In our last couple of Experience Design classes we’ve looked at techniques for planning and visualising a user journey, and how to storyboard specific scenarios within that journey. We did this using low tech techniques (sketching, post-it notes, paper), to help focus on the process itself rather than the tools.
A user journey is a representation of the path a person takes through an overall experience, whatever that experience may be – going to work, shopping for food, planning an event, and so on. This journey is a physical, mental and emotional one. The purpose of capturing a user journey as part of a design project is to gain empathy with users. To design a user experience, we need to really understand the process people go through, empathise with how they think and feel along the way, and look for obstacles and opportunities to improve the experience.
The first exercise we tried was to create a user journey based on the process of creating, uploading and sharing a video. The mapping used a simple matrix, with stages of the process along the top, and aspects of the experience along the side axis. These aspects are:
- Actions: what the user would be doing at each stage
- Questions: what they are likely to be thinking or asking themselves at each point
- Happy points: good aspects of the experience
- Pain points: problems or issues they might be facing
- Opportunities: ideas for improving the experience and addressing the pain points.
The next exercise took the example of planning a party. In groups again, we brainstormed what the stages would be, and mapped actions, happy/pain points and opportunities. The matrix also includes requirements (what would be needed to implement the opportunities). The exercise was lots of fun and really makes you think both logically (to plan the process and detail) and laterally (to anticipate issues or unexpected aspects of the experience).
A storyboard is a visual representation of a sequence of related events, and is often used for film and video production. In experience design projects, a storyboard can be used to visualise a specific scenario within a user journey. The process of storyboarding helps you think through the emotional side of the experience and what is important to the user at each point. A user journey storyboard can use the same techniques as a storyboard for a film or TV advertisement, where the storyboard is a sequence of frames showing the content and angle of each shot, together with any supplementary information such as script or sound effects.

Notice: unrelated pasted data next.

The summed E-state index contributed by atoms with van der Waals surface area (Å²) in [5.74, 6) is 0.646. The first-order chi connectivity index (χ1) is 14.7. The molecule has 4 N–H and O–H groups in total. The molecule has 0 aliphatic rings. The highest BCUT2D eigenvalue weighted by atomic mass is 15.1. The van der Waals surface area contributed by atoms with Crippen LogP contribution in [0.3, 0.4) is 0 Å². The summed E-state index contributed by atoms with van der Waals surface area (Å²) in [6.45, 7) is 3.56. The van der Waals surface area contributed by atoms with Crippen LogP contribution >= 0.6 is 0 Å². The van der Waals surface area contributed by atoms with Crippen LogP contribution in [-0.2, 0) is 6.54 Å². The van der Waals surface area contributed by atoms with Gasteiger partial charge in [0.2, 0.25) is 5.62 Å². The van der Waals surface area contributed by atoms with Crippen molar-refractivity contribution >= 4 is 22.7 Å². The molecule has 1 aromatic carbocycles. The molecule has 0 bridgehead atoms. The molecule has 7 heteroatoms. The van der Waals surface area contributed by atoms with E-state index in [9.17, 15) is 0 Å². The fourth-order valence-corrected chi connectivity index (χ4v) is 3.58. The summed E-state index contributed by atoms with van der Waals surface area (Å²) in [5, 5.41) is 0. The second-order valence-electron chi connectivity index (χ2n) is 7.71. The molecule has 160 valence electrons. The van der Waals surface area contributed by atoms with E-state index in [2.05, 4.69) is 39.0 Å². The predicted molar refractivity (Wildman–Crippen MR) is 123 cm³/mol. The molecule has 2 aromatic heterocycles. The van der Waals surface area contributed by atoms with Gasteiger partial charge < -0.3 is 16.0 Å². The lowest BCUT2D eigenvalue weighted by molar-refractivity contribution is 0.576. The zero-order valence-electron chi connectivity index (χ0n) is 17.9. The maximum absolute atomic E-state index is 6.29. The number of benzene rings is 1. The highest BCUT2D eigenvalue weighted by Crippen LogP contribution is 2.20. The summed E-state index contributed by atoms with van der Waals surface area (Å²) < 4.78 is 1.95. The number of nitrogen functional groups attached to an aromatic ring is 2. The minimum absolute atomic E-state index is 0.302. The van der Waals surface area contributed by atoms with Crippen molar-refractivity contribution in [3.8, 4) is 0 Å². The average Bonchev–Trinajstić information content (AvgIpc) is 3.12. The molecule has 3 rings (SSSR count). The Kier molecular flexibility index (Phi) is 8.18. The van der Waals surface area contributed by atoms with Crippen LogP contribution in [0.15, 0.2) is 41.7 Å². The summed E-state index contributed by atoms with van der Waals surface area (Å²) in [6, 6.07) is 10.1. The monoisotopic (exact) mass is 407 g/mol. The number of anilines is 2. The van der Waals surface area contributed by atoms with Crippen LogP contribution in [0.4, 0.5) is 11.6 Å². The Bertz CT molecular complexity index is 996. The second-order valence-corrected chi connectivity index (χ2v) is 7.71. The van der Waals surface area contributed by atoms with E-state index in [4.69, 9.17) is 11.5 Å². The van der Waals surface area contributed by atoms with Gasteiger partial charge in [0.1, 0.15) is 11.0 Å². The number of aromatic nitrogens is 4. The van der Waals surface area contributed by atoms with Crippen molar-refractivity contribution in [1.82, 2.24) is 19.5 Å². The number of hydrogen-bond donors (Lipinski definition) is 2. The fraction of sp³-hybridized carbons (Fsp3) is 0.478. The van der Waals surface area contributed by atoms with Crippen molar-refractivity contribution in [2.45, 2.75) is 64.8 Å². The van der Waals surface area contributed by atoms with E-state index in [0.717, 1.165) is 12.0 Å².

To learn about framing/shots and practise basic drawing skills, in our first exercise we drew a long shot and a close-up of the same scenario. The brief was to draw a classmate in a dangerous situation, so we had a bit of fun with that!
The second exercise was to create a 12 frame storyboard for a TV advertisement, based on a given scenario. We first decided how the scenario would divide into 12 frames, by thinking about the sequence and judging what was needed to communicate the story to the viewer. We then sketched out each frame, thinking about what sort of shot and view angle would be appropriate for the content and provide a smooth, logical sequence. This exercise was not about drawing ability, but about communication – the sketches just have to be good enough to communicate the content and intent of each frame.
These were interesting, enjoyable exercises and I found them a good way to focus on how to analyse and communicate a user experience. The physical act of sketching helps to get creative juices flowing and allows you to try out ideas quickly and easily. Our next step will be to apply these techniques to our own experience design project.